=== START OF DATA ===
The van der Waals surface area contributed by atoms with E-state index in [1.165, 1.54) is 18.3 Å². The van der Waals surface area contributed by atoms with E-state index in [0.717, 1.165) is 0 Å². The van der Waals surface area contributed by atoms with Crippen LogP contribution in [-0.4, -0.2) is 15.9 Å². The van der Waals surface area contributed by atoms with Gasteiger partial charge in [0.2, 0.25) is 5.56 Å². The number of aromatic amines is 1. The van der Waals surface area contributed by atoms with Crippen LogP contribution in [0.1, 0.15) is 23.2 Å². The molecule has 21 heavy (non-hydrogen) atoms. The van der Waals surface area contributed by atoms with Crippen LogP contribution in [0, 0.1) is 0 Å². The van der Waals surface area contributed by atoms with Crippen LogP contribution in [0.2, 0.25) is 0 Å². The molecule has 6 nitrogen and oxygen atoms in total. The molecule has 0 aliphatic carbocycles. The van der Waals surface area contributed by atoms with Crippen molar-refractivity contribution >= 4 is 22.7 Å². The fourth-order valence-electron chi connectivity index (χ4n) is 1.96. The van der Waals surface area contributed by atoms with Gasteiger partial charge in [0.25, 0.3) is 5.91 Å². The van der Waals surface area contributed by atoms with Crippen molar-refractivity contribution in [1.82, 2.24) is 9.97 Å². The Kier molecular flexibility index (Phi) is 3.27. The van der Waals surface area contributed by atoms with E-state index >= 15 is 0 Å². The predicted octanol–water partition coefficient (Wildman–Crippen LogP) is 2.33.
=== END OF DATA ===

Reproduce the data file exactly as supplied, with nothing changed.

The van der Waals surface area contributed by atoms with E-state index in [1.165, 1.54) is 18.3 Å². The van der Waals surface area contributed by atoms with E-state index in [0.717, 1.165) is 0 Å². The van der Waals surface area contributed by atoms with Crippen LogP contribution in [-0.4, -0.2) is 15.9 Å². The van der Waals surface area contributed by atoms with Gasteiger partial charge in [0.2, 0.25) is 5.56 Å². The number of aromatic amines is 1. The van der Waals surface area contributed by atoms with Crippen LogP contribution in [0.1, 0.15) is 23.2 Å². The molecule has 21 heavy (non-hydrogen) atoms. The van der Waals surface area contributed by atoms with Crippen LogP contribution in [0, 0.1) is 0 Å². The van der Waals surface area contributed by atoms with Crippen LogP contribution in [0.2, 0.25) is 0 Å². The molecule has 6 nitrogen and oxygen atoms in total. The molecule has 0 aliphatic carbocycles. The van der Waals surface area contributed by atoms with Crippen molar-refractivity contribution >= 4 is 22.7 Å². The fourth-order valence-electron chi connectivity index (χ4n) is 1.96. The van der Waals surface area contributed by atoms with Gasteiger partial charge in [0.25, 0.3) is 5.91 Å². The van der Waals surface area contributed by atoms with Crippen molar-refractivity contribution in [1.82, 2.24) is 9.97 Å². The Kier molecular flexibility index (Phi) is 3.27. The van der Waals surface area contributed by atoms with E-state index >= 15 is 0 Å². The predicted octanol–water partition coefficient (Wildman–Crippen LogP) is 2.33.